Blogging / Et Al

The Blogger, Copyrights & Creative Commons

Sometimes I get ideas for blog posts, and I have no idea where they come from. Such is today’s post. The topics of copyright and Creative Commons have been on my mind. I need to address the rights and licenses of the content I produce on SarahJoAustin.com and the content produced on LifePointOzark.com, and I’ve had this on the back burner of my brain for a while, but I wasn’t ready to do the research.

So I had some time Sunday night to do some research. I started on CreativeCommons.org. This seems to be the go-to place for online content producers, so I reasoned that I’d find a solution to my copyright woes (not that I have many), post a CC image on my blog, and continue with my night. Not so simple.

First off, the beauty of using a creative commons license is the principle of sharing. You decide what can be used by others to create other works, and you decide how you want your credit attributed. Sounds simple enough; however, I’m not so good at sharing. Yes, it’s a principle I learned in kindergarten, but on my blog, what’s mine is mine. And if you want to use it, give me credit, but I don’t want you to change it. That’s OK because there’s a CC license for that.

Adding a creative commons license will specify what I want and how I want it, but after much reading I found out that if someone uses my content without honoring my creative commons license, there’s not much I can do about it unless my content is registered with the United States Copyright Office. So I chased that rabbit. You can register your content online there for a one-time $35 fee, and as far as I can tell, you can upload a single file of all your blog posts.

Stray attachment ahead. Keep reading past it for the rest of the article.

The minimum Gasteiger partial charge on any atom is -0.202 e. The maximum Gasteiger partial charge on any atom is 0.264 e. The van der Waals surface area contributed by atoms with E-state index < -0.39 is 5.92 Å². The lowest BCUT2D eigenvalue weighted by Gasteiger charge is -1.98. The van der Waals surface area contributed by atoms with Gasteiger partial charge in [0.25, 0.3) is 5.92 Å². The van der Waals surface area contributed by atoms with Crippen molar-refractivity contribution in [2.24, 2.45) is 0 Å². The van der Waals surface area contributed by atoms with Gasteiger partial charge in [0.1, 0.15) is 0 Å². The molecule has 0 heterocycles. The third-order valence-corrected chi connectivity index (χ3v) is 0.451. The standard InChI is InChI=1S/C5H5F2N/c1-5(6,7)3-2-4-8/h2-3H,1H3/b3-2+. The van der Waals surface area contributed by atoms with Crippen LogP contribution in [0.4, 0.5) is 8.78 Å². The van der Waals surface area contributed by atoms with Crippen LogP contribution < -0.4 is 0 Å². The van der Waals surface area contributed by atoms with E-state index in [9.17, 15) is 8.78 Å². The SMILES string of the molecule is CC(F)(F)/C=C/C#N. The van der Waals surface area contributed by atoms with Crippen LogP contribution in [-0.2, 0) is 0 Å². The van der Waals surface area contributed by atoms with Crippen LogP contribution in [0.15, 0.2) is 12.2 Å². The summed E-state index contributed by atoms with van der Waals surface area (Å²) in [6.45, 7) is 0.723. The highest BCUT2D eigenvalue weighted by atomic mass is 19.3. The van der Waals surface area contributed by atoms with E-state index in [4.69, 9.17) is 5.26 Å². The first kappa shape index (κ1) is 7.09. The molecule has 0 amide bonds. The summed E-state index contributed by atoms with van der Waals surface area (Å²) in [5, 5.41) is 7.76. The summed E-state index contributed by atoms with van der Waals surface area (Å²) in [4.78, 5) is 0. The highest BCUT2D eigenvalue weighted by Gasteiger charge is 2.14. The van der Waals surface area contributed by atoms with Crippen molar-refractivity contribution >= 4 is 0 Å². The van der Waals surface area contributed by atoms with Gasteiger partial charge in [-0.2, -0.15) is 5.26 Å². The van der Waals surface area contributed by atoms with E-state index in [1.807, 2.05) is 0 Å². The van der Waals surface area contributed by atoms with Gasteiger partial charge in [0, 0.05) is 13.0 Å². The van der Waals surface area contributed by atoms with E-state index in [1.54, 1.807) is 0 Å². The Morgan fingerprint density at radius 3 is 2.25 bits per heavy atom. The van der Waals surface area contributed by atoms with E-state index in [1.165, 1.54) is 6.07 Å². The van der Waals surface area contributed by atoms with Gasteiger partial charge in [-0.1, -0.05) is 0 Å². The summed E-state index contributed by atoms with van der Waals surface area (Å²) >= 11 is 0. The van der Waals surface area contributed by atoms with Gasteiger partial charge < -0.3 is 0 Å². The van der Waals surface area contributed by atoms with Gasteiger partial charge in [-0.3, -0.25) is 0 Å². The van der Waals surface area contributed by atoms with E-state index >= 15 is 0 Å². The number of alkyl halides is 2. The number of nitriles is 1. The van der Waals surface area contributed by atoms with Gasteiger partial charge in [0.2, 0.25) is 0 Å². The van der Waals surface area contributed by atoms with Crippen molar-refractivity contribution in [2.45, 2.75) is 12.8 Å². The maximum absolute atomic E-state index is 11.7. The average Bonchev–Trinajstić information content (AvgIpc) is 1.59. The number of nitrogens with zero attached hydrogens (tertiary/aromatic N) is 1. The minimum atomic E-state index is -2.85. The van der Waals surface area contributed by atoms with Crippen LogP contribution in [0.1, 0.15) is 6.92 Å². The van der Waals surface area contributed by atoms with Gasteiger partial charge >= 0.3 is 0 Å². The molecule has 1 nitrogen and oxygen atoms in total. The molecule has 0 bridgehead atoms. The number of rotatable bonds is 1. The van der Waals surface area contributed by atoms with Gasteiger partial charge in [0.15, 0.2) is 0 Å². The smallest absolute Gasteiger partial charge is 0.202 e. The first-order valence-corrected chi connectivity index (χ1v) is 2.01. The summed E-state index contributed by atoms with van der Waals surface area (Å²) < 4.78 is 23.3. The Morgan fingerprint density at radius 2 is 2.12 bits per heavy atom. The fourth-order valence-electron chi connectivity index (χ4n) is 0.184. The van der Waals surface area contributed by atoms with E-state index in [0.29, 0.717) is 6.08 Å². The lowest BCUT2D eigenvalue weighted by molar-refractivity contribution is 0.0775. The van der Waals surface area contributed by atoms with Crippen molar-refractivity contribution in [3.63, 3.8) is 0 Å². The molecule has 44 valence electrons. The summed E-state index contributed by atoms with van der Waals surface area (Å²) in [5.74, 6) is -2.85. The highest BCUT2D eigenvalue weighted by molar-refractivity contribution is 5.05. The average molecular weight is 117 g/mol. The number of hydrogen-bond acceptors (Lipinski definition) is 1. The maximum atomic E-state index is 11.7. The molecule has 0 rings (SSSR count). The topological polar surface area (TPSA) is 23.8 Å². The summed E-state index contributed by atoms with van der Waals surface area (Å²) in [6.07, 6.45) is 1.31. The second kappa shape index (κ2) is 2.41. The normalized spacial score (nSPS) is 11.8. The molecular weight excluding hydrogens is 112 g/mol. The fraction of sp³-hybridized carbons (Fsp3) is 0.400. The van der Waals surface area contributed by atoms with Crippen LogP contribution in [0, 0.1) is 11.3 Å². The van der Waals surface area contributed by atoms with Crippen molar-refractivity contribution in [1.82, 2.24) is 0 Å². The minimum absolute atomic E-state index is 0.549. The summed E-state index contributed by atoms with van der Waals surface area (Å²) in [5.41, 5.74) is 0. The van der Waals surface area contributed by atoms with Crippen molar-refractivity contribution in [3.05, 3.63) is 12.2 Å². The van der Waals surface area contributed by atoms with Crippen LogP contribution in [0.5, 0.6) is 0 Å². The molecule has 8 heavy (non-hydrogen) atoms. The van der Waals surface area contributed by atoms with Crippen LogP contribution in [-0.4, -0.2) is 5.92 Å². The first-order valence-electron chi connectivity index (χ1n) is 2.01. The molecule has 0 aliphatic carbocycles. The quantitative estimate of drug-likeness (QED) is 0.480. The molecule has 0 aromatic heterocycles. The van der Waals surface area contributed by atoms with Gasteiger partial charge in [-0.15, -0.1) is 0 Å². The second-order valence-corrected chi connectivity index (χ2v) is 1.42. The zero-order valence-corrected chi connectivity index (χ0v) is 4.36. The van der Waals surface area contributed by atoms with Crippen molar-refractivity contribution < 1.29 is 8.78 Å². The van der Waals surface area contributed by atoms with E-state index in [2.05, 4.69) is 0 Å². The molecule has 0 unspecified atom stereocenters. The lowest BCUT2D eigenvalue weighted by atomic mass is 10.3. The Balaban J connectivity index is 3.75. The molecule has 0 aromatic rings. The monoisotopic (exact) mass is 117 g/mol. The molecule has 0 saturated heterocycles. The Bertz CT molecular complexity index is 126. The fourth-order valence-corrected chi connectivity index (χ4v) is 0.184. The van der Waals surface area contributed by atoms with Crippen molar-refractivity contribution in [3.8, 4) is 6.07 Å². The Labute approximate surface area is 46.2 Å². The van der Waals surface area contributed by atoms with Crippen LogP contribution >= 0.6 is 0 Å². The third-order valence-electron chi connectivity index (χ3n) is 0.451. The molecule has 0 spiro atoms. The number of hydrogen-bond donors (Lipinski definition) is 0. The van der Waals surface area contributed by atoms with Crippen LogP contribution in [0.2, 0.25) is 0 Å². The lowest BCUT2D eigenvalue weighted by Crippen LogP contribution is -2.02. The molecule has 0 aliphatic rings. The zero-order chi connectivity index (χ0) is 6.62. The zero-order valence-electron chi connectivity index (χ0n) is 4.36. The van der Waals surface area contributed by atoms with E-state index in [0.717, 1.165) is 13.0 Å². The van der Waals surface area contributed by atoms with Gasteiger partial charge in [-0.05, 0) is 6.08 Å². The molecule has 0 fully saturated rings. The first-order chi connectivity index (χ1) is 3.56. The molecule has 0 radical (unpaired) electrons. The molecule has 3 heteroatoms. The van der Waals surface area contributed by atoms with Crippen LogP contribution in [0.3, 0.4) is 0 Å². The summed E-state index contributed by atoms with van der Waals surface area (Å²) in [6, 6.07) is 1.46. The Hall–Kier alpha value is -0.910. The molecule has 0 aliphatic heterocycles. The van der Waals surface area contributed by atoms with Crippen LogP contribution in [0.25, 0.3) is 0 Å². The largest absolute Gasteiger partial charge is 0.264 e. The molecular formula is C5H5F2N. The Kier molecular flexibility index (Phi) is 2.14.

I also found two very useful articles over at ProBlogger: “Copyright, Blogging and Content Theft” and “How to Defend Your Blog’s Copyright.” The first briefly explained how copyrights work in the U.S., what creative commons licenses entail, and the limitations of CC license enforcement. The second post detailed the author’s experience with content thieves and how he got them to remove content stolen from his blog from their blogs. Very useful.

In my understanding, here’s what you need to know as a blogger:

  • The moment you create your content, you own the copyright to it until 70 years after you die.
  • Your content needs to be registered with the U.S. Copyright Office if there’s a chance you’ll ever take legal action against a content thief.
  • A CC license doesn’t remove your rights to your work; it explains to others how you will allow them to use it and how they should attribute credit to you.
  • A letter to a content thief (or their web host) is usually the most efficient way to have stolen contact removed. Letters to web hosts require some Digital Millenium Copyright Act (DMCA) legalese.

So I put up an Attribution-Noncommercial-No Derivatives Works 3.0 CC license on SJA. Right now, I want to retain as many of my rights as I can to my materials. When I have a spare $35, I’m going to register A Fool of Myself with the U.S. Copyright Office. Honestly, I don’t know why anyone would want to steal any of the randomness here, but I want to be protected in case something comes up. Plus, it makes me sound fancy.

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4 thoughts on “The Blogger, Copyrights & Creative Commons

  1. A great issue for any blogger! Thanks for covering this, for the links, and most of all, for the straight-forward presentation of the need-to-know information!

    • I always assume that if I’m struggling with a “blogging issue,” then someone else is, too. Hope to be helpful to others in the bloggosphere!

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